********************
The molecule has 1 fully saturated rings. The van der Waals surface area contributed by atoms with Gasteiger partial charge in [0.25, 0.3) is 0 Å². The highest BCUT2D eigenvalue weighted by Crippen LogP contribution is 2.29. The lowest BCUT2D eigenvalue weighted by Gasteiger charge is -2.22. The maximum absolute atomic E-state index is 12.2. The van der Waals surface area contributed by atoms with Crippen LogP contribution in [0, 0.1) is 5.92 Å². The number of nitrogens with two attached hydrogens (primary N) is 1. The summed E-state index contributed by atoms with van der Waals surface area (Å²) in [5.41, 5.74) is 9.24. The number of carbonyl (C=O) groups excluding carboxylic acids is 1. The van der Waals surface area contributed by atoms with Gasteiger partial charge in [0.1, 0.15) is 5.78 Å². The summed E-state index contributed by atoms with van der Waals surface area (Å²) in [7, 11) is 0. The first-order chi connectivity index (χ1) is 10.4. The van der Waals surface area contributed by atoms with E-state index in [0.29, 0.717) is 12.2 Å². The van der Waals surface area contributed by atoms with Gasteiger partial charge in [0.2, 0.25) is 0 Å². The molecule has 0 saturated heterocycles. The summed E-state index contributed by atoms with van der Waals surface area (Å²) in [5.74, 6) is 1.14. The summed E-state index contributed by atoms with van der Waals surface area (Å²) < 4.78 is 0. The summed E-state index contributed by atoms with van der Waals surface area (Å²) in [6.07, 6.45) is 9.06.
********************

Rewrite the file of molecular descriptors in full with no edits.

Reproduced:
The molecule has 1 fully saturated rings. The van der Waals surface area contributed by atoms with Gasteiger partial charge in [0.25, 0.3) is 0 Å². The highest BCUT2D eigenvalue weighted by Crippen LogP contribution is 2.29. The lowest BCUT2D eigenvalue weighted by Gasteiger charge is -2.22. The maximum absolute atomic E-state index is 12.2. The van der Waals surface area contributed by atoms with Crippen LogP contribution in [0, 0.1) is 5.92 Å². The number of nitrogens with two attached hydrogens (primary N) is 1. The summed E-state index contributed by atoms with van der Waals surface area (Å²) in [5.41, 5.74) is 9.24. The number of carbonyl (C=O) groups excluding carboxylic acids is 1. The van der Waals surface area contributed by atoms with Gasteiger partial charge in [0.1, 0.15) is 5.78 Å². The summed E-state index contributed by atoms with van der Waals surface area (Å²) in [7, 11) is 0. The first-order chi connectivity index (χ1) is 10.4. The van der Waals surface area contributed by atoms with E-state index in [0.29, 0.717) is 12.2 Å². The van der Waals surface area contributed by atoms with Gasteiger partial charge in [0.2, 0.25) is 0 Å². The molecule has 0 saturated heterocycles. The summed E-state index contributed by atoms with van der Waals surface area (Å²) in [5.74, 6) is 1.14. The summed E-state index contributed by atoms with van der Waals surface area (Å²) < 4.78 is 0. The summed E-state index contributed by atoms with van der Waals surface area (Å²) in [6.07, 6.45) is 9.06.